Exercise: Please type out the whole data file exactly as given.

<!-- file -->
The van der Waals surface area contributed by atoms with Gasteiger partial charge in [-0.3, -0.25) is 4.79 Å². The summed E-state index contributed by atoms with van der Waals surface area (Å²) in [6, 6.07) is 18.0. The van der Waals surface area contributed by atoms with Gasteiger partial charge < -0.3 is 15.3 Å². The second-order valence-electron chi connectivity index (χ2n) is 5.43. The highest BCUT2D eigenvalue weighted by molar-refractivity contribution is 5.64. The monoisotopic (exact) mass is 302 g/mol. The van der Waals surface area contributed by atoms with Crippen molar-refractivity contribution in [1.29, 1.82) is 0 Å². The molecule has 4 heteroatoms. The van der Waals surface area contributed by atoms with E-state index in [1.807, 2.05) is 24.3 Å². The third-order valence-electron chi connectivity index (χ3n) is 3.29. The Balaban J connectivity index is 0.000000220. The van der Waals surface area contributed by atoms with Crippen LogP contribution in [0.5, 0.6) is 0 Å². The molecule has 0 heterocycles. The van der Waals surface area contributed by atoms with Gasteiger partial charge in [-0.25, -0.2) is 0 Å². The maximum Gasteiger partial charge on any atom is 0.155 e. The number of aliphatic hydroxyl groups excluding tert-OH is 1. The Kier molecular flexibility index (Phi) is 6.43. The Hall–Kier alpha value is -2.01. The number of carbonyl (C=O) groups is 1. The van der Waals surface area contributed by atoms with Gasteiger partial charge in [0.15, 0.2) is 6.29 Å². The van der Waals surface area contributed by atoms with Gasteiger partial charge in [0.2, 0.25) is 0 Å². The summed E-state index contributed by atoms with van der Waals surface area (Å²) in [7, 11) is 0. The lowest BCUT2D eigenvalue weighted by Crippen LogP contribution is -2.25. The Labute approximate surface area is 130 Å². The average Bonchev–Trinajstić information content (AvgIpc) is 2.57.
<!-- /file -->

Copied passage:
The van der Waals surface area contributed by atoms with Gasteiger partial charge in [-0.3, -0.25) is 4.79 Å². The summed E-state index contributed by atoms with van der Waals surface area (Å²) in [6, 6.07) is 18.0. The van der Waals surface area contributed by atoms with Gasteiger partial charge < -0.3 is 15.3 Å². The second-order valence-electron chi connectivity index (χ2n) is 5.43. The highest BCUT2D eigenvalue weighted by molar-refractivity contribution is 5.64. The monoisotopic (exact) mass is 302 g/mol. The van der Waals surface area contributed by atoms with Crippen molar-refractivity contribution in [1.29, 1.82) is 0 Å². The molecule has 4 heteroatoms. The van der Waals surface area contributed by atoms with E-state index in [1.807, 2.05) is 24.3 Å². The third-order valence-electron chi connectivity index (χ3n) is 3.29. The Balaban J connectivity index is 0.000000220. The van der Waals surface area contributed by atoms with Crippen LogP contribution in [0.5, 0.6) is 0 Å². The molecule has 0 heterocycles. The van der Waals surface area contributed by atoms with Gasteiger partial charge in [-0.25, -0.2) is 0 Å². The maximum Gasteiger partial charge on any atom is 0.155 e. The number of aliphatic hydroxyl groups excluding tert-OH is 1. The Kier molecular flexibility index (Phi) is 6.43. The Hall–Kier alpha value is -2.01. The number of carbonyl (C=O) groups is 1. The van der Waals surface area contributed by atoms with Gasteiger partial charge in [0.15, 0.2) is 6.29 Å². The van der Waals surface area contributed by atoms with Gasteiger partial charge in [0.2, 0.25) is 0 Å². The summed E-state index contributed by atoms with van der Waals surface area (Å²) in [7, 11) is 0. The lowest BCUT2D eigenvalue weighted by Crippen LogP contribution is -2.25. The Labute approximate surface area is 130 Å². The average Bonchev–Trinajstić information content (AvgIpc) is 2.57.